PAGE 72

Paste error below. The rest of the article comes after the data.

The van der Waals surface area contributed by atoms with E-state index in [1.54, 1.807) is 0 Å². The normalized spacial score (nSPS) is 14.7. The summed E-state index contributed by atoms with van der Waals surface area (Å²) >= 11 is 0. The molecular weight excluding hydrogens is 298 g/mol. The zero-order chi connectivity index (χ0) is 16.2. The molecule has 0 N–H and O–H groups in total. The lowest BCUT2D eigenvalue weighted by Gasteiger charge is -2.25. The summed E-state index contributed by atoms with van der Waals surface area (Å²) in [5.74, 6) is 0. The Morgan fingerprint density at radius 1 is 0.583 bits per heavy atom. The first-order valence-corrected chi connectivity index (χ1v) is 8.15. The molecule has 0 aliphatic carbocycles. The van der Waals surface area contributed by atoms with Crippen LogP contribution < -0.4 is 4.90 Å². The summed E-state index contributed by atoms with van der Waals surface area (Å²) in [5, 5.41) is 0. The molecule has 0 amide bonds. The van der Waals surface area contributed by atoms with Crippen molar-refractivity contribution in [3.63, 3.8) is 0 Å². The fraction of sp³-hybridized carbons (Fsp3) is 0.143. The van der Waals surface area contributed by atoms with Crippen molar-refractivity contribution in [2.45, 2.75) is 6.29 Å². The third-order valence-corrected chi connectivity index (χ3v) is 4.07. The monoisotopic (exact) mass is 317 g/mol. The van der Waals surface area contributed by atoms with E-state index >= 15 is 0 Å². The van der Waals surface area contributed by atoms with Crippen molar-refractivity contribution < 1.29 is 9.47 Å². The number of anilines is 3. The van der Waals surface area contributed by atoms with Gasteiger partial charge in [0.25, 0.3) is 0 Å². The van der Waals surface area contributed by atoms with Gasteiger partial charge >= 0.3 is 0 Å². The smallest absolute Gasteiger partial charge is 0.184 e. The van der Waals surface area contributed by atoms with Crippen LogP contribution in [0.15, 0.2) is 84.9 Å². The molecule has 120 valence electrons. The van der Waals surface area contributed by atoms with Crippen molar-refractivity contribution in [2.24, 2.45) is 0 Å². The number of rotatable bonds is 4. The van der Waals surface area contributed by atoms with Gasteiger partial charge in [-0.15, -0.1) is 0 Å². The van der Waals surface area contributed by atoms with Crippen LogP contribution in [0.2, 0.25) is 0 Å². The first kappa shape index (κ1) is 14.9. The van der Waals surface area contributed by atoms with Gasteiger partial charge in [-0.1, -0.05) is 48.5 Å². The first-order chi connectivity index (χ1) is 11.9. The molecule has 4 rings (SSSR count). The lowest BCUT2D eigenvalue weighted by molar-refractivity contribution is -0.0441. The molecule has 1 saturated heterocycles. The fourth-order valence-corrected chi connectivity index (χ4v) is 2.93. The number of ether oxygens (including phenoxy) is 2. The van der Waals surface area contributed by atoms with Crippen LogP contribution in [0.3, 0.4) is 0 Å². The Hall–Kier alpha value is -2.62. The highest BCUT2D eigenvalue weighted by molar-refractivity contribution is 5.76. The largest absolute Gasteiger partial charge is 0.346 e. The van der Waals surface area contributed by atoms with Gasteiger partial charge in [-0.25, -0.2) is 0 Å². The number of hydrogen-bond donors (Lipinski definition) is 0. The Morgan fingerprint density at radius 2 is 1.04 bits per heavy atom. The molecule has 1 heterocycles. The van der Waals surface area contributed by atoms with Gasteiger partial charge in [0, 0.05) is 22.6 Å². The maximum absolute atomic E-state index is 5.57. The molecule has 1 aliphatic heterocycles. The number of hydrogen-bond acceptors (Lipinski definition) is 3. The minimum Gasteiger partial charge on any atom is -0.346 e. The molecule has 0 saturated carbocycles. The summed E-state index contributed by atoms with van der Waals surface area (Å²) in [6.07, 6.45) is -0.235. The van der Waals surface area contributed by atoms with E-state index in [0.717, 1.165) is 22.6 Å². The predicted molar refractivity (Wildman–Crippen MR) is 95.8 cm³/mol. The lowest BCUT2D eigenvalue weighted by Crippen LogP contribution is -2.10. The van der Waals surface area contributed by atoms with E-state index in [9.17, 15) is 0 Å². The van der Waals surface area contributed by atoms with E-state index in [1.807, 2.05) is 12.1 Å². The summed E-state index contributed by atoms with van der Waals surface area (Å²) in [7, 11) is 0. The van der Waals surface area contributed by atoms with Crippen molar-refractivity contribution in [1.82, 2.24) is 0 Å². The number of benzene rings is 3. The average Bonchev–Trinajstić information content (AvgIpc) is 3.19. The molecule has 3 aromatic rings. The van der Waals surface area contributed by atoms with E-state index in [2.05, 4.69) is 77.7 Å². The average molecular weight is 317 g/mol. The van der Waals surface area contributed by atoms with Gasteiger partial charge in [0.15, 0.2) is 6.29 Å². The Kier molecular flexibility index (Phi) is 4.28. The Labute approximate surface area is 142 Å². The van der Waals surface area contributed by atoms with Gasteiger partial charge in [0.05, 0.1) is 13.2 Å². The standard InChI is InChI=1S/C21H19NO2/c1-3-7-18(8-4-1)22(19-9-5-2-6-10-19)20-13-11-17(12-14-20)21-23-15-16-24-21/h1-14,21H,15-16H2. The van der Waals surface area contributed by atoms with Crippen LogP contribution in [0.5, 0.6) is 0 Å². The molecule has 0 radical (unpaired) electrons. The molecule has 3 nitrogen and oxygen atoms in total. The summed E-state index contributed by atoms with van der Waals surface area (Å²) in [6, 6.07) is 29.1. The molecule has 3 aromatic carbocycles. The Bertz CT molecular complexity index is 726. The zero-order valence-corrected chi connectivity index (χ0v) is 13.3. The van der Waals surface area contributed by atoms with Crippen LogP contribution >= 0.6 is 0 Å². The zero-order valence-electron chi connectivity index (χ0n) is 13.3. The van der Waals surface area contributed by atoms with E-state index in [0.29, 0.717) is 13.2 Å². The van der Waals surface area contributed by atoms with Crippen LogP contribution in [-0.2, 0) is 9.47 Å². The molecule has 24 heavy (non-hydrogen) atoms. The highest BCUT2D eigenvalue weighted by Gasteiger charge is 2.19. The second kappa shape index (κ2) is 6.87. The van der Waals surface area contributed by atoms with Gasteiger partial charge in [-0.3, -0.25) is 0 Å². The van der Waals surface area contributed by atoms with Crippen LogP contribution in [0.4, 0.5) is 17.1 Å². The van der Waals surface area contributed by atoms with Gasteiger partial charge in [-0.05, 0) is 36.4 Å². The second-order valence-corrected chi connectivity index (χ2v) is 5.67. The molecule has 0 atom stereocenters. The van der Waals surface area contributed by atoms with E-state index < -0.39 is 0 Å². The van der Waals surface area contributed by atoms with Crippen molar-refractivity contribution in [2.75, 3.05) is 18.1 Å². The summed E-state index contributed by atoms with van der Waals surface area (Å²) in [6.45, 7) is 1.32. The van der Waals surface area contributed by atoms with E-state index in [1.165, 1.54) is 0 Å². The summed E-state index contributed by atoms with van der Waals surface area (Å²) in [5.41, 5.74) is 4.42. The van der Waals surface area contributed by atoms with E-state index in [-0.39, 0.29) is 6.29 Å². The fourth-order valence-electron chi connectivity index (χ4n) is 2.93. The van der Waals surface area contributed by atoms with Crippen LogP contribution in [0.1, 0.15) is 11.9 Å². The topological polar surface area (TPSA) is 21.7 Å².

Appendix C. Suggested Future Investigations 1. Anomalies in streamflow conductivity data at the start of runoff events should be investigated further. Data for gaging stations 2 and 4 show sharp peaks in streamflow conductivity at the start of the majority of runoff events. Data for gaging stations 6, 8, and 10 also show these peaks on a number of runoff events, but not a consistent majority as in 2 and 4. These peaks quickly drop off to a minimum conductivity value at or near the runoff peak. Pilgrim et al. (1979), identifies this behavior as a first flush effect where the high conductivity peak is caused by higher concentrations of solutes washed out by the initial phases of stormwater runoff. However, first flush solute loading graphs typically take the shape of runoff hydrographs, showing an increase to a peak loading followed by a gradual decrease in solute concentration to a minimum. Instead, the conductivity data in this study show a sharp increase to a peak, followed by an even sharper decrease to a minimum. The conductivity then gradually increases to a maximum. Based on a qualitative review, the magnitude and timescale of the peaks are directly in proportion to the size of the runoff event. If these data peaks represent a rapid influx of baseflow at the start of a runoff event, then they must be accounted for in baseflow separation using the CMB Method. However, if they are the result of a first flush of highly concentrated surface runoff, then the CMB Method will greatly over calculate baseflow at the start of runoff and the data may have to be filtered to remove the peaks. 2. The time lag that occurs between the minimum streamflow conductivity and the maximum discharge during some runoff events should be investigated further. Like the initial peaking anomaly, this behavior does not occur randomly throughout the data. Instead it seems that some stations are more prone to the effect. Data for gaging station 3 show this behavior the best. Conductivity data for station 3 show the usual decrease during the time to runoff peak. However, 63